A triad is a three-note chord; this much you know. Triads take care of most of the basic harmony, but not all of it! You build all of your chords in thirds. When you derived diatonic harmony from major and minor scales, you simply stacked thirds from each root and came up with seven triads — all built in thirds. Your knowledge of intervals allowed you to decode what the triads were and what order they appear in.
Now, what would happen if you added another third to your triads? Well, simply, you'd form seventh chords, which are named so because the last interval you add is seven notes away from the root. You could call them quad-ads, but it doesn't have the same ring to it as “seventh chord” does — plus it sounds like a form of sit-ups!
The majority of the harmony you deal with is built in intervals of thirds.
This type of harmony is called tertian harmony and is the basis for “common practice” or “tonal” harmony that is studied and still utilized today.
Remember the term
Now, to make them into seventh chords, you simply need to add another third on top of each triad, adding an interval of a seventh if you measure from the root. Remember to use only the notes from the F scale (F–G–A–Bb–C–D– E–F) when adding your thirds to keep this example diatonic. Doing so will leave you with these seventh chords:
From this list of chords, you see four different types of seventh chords: major seventh, minor seventh, dominant seventh, and half diminished seventh.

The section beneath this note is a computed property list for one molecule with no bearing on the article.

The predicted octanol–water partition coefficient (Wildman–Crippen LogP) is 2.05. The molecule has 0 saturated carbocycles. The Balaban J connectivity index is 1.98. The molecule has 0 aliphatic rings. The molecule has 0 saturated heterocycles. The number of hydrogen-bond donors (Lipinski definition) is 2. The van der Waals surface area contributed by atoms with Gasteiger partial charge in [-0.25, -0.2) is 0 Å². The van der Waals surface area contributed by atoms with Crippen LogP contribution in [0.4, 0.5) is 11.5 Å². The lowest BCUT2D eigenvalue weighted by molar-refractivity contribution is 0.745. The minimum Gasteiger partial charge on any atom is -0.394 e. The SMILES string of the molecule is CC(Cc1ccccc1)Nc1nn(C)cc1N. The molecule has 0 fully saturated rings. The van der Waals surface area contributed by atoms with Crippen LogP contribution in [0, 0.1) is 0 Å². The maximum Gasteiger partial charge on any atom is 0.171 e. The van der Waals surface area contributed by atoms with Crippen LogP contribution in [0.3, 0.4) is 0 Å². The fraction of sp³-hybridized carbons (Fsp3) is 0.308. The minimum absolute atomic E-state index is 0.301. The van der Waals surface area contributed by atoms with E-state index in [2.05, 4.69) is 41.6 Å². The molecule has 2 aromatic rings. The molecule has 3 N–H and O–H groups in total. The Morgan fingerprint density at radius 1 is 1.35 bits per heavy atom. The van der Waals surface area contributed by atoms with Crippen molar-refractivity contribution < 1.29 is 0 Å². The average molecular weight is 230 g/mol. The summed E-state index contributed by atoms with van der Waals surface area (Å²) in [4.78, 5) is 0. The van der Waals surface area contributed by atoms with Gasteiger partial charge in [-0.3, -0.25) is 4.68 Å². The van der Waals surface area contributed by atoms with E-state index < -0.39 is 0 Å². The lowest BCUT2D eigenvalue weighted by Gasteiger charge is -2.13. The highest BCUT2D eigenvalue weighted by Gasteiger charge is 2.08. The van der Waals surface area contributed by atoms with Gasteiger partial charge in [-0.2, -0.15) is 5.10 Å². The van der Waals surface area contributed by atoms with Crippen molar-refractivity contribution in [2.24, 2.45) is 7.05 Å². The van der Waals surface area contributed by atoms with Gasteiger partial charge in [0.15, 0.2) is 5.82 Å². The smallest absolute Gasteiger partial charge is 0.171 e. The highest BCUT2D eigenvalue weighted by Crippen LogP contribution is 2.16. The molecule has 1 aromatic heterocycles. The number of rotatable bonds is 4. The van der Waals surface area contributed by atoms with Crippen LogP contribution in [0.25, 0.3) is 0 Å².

Notice that in FIGURE 9.2, the Roman numerals used to analyze the chords did not identify which kind of seventh chord you were encountering. They simply added “7” next to each Roman numeral. The answer had to be spelled out. Because of this, you need to understand what makes a major seventh different from a dominant seventh, even though both use uppercase Roman numerals (signifying major chords) with sevenths attached to them.
Point to Consider
Typically, even if your experience with theory is limited, you've come across, played, or heard about a G7 chord (or any other root). That is one kind of seventh chord (as you will learn about). This book uses the term seventh chord as a broad category. Seventh chords come in many different types, and G7 is simply one type.
Diatonic seventh chords are definitely useful, and in Chapter 10, you will see just how useful they are, when the focus is on chord progressions. For now, you need to understand the structure of the seventh chords, because there are more than just the four diatonic seventh chords used in modern music!